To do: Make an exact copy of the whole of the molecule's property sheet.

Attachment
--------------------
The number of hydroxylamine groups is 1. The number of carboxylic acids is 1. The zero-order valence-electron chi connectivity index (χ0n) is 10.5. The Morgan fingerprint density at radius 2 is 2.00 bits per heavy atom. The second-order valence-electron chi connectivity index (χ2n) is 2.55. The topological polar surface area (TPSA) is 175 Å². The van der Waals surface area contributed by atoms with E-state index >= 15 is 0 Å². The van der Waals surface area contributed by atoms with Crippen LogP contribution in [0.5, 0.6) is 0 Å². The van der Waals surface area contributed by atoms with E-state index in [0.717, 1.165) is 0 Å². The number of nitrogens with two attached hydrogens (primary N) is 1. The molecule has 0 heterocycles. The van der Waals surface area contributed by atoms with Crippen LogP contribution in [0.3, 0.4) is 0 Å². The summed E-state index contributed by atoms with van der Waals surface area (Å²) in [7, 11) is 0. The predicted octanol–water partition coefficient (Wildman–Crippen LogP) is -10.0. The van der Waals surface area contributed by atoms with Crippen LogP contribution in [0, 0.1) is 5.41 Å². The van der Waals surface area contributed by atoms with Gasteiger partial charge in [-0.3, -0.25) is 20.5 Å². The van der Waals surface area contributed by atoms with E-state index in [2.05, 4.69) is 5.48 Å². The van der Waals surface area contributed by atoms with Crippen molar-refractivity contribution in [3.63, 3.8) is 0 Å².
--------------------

The number of hydroxylamine groups is 1. The number of carboxylic acids is 1. The zero-order valence-electron chi connectivity index (χ0n) is 10.5. The Morgan fingerprint density at radius 2 is 2.00 bits per heavy atom. The second-order valence-electron chi connectivity index (χ2n) is 2.55. The topological polar surface area (TPSA) is 175 Å². The van der Waals surface area contributed by atoms with E-state index >= 15 is 0 Å². The van der Waals surface area contributed by atoms with Crippen LogP contribution in [0.5, 0.6) is 0 Å². The van der Waals surface area contributed by atoms with E-state index in [0.717, 1.165) is 0 Å². The number of nitrogens with two attached hydrogens (primary N) is 1. The molecule has 0 heterocycles. The van der Waals surface area contributed by atoms with Crippen LogP contribution in [0.3, 0.4) is 0 Å². The summed E-state index contributed by atoms with van der Waals surface area (Å²) in [7, 11) is 0. The predicted octanol–water partition coefficient (Wildman–Crippen LogP) is -10.0. The van der Waals surface area contributed by atoms with Crippen LogP contribution in [0, 0.1) is 5.41 Å². The van der Waals surface area contributed by atoms with Gasteiger partial charge in [-0.3, -0.25) is 20.5 Å². The van der Waals surface area contributed by atoms with E-state index in [2.05, 4.69) is 5.48 Å². The van der Waals surface area contributed by atoms with Crippen molar-refractivity contribution in [3.63, 3.8) is 0 Å².